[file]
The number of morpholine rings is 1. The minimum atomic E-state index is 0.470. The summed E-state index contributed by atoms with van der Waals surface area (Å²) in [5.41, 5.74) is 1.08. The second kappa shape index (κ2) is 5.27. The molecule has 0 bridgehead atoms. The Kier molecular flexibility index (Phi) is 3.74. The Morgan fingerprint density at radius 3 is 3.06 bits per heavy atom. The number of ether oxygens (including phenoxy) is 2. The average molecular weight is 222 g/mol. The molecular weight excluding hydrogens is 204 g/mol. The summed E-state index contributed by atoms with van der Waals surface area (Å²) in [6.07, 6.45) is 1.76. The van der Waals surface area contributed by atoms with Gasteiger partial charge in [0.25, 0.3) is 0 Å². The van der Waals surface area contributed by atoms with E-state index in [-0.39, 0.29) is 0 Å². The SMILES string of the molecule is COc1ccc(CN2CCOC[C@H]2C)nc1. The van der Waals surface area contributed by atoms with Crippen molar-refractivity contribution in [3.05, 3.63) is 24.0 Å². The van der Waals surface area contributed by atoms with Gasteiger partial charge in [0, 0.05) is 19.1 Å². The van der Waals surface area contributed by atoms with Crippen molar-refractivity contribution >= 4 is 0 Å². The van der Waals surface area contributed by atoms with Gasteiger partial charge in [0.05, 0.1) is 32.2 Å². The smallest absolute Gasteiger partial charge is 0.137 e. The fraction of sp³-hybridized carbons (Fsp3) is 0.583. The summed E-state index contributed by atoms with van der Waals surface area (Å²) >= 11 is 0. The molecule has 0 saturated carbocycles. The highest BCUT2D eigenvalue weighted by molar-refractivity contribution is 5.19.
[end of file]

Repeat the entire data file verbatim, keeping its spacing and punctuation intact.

The number of morpholine rings is 1. The minimum atomic E-state index is 0.470. The summed E-state index contributed by atoms with van der Waals surface area (Å²) in [5.41, 5.74) is 1.08. The second kappa shape index (κ2) is 5.27. The molecule has 0 bridgehead atoms. The Kier molecular flexibility index (Phi) is 3.74. The Morgan fingerprint density at radius 3 is 3.06 bits per heavy atom. The number of ether oxygens (including phenoxy) is 2. The average molecular weight is 222 g/mol. The molecular weight excluding hydrogens is 204 g/mol. The summed E-state index contributed by atoms with van der Waals surface area (Å²) in [6.07, 6.45) is 1.76. The van der Waals surface area contributed by atoms with Gasteiger partial charge in [0.25, 0.3) is 0 Å². The van der Waals surface area contributed by atoms with E-state index in [-0.39, 0.29) is 0 Å². The SMILES string of the molecule is COc1ccc(CN2CCOC[C@H]2C)nc1. The van der Waals surface area contributed by atoms with Crippen molar-refractivity contribution in [3.05, 3.63) is 24.0 Å². The van der Waals surface area contributed by atoms with Gasteiger partial charge in [0, 0.05) is 19.1 Å². The van der Waals surface area contributed by atoms with Crippen molar-refractivity contribution >= 4 is 0 Å². The van der Waals surface area contributed by atoms with Gasteiger partial charge in [0.05, 0.1) is 32.2 Å². The smallest absolute Gasteiger partial charge is 0.137 e. The fraction of sp³-hybridized carbons (Fsp3) is 0.583. The summed E-state index contributed by atoms with van der Waals surface area (Å²) >= 11 is 0. The molecule has 0 saturated carbocycles. The highest BCUT2D eigenvalue weighted by molar-refractivity contribution is 5.19.